As an anecdote, I talked to a major boat builder several years ago, and picked his brains a bit on this subject. His opinion on big boat keel shapes(displacement hulls like the Schock 24, J-30, etc) was that as long as the keel is symmetrical, the particular foil was not important. He thought the low Reynolds Numbers at which the boats operate, make the foil design insignificant. He thought this changes as you go to the faster, planning hulls like the Melges24's and even up to the VO70's, as the Reynold's Numbers get pretty high at the speeds these boats can go, and the foil design starts to play a role in the drag.
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Old Jan 10, 2010, 03:31 AM
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Thanks for all your comments/suggestions.

It remains I have the feeling that keel design might strongly affect the IOM performances.

I saw on Sailsetc website they have their own guy working on the foil profils. Might be one other best kept secret thing.

I did google a little bit. There are people optimizing profiles for applications in the low Reynolds number range. Here below a simulation I made in XFLR5 (free software). The simplistic 4-digit NACA (6% thickness) does not perform as well as some Selig profiles, with less lift and more drag at higher angles. The simulation was made for 60000 Re, varying the angle from 0 to 7.

Or all this is total bs....

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Old Jan 10, 2010, 10:43 AM
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Not BS, but I doubt I can absorb enough info to make more of an informed decision than just picking one that "looks good"

Did you try comparing any of the six digit foils with the 4 and Selig? It would be interesting to see what angle of attack the drag would start shooting up with the six digit foils.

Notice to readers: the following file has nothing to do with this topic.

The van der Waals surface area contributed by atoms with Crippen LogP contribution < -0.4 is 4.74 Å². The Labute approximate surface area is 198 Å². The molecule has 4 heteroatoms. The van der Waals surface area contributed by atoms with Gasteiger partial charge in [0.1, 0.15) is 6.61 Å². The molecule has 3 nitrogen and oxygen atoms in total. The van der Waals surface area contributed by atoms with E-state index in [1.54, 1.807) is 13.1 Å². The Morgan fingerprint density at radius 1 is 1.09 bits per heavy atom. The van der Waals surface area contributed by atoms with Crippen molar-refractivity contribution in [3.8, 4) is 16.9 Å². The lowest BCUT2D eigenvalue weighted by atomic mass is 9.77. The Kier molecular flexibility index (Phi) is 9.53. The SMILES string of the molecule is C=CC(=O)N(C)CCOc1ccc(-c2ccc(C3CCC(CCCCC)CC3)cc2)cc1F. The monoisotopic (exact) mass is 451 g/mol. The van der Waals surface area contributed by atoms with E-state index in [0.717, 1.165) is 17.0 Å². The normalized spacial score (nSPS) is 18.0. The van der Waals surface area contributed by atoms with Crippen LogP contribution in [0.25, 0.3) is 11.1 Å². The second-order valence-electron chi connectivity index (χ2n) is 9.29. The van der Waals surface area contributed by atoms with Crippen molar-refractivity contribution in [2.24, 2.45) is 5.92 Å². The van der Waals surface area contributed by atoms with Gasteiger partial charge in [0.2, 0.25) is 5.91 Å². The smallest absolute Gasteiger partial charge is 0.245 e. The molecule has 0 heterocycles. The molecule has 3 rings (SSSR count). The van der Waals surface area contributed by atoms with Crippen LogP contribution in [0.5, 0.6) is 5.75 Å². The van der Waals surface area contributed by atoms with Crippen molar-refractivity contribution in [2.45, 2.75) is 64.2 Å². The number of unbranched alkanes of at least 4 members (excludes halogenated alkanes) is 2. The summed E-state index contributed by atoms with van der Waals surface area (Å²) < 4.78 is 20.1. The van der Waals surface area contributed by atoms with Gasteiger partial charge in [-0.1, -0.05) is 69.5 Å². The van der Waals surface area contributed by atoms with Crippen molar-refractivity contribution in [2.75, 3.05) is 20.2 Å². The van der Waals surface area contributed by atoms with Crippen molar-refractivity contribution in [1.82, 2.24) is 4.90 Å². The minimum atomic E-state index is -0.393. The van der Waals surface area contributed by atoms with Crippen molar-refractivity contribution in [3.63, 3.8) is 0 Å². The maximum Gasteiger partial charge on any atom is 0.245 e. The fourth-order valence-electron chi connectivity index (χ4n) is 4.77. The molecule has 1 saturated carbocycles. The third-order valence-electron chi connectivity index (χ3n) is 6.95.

Where did the XFLRS software come from?
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Old Jan 10, 2010, 03:47 PM
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Thanks Hew for your feedback -

You can find XFLR5 without any problem like:
http://www.softpedia.com/get/Others/...on/XFLR5.shtml
There are many other free sofware out there to do the same kind of simulation, eg Xfoil and Javafoil. I guess we need to keep in mind these are just simulated data (drag, lift).

I'll collect some 6-digit profiles and will have a try. I also mailed M. Selig, a university prof in aerodynamics-stuff, who is working in the low Reynolds field. I will keep you posted with all this if you have some interest.

Remains I'd be curious to know if somebody already compared the different fins for their performance. I mean real-life testing.

Cheerio,

lesnicolas
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Old Jan 12, 2010, 02:16 PM
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I have experimented a bit with different foils and have not been able to tell them apart. Might just not be good enough to tell the difference. I have done NACA 0004, naca 0006, and some of the 63 foils. I have also run the numbers in Profili. See how a thin flat foil compares to a NACA0006 at low Re and you might be suprised. Will be doing a thin foil on my RG-65 instead of an air foil section. I also tried larger chords with thinner sections to see if raising the Re made more difference than the area gained. Built a 6" chord 4% fin to compare against the standard 6% with a 4" chord. Have not done enough testing on that one yet to rule it out. Upwind it should be better if you believe the programs.

I did see a difference in rudder performance by going to a thicker foil, I now use a NACA0009 on my star rudders since it offers much better performance when near stall than thinner rudders. Lets me use a smaller rudder so I get better rudder performance when overpressed.

John
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Old Jan 12, 2010, 04:13 PM
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Thanks John for your input -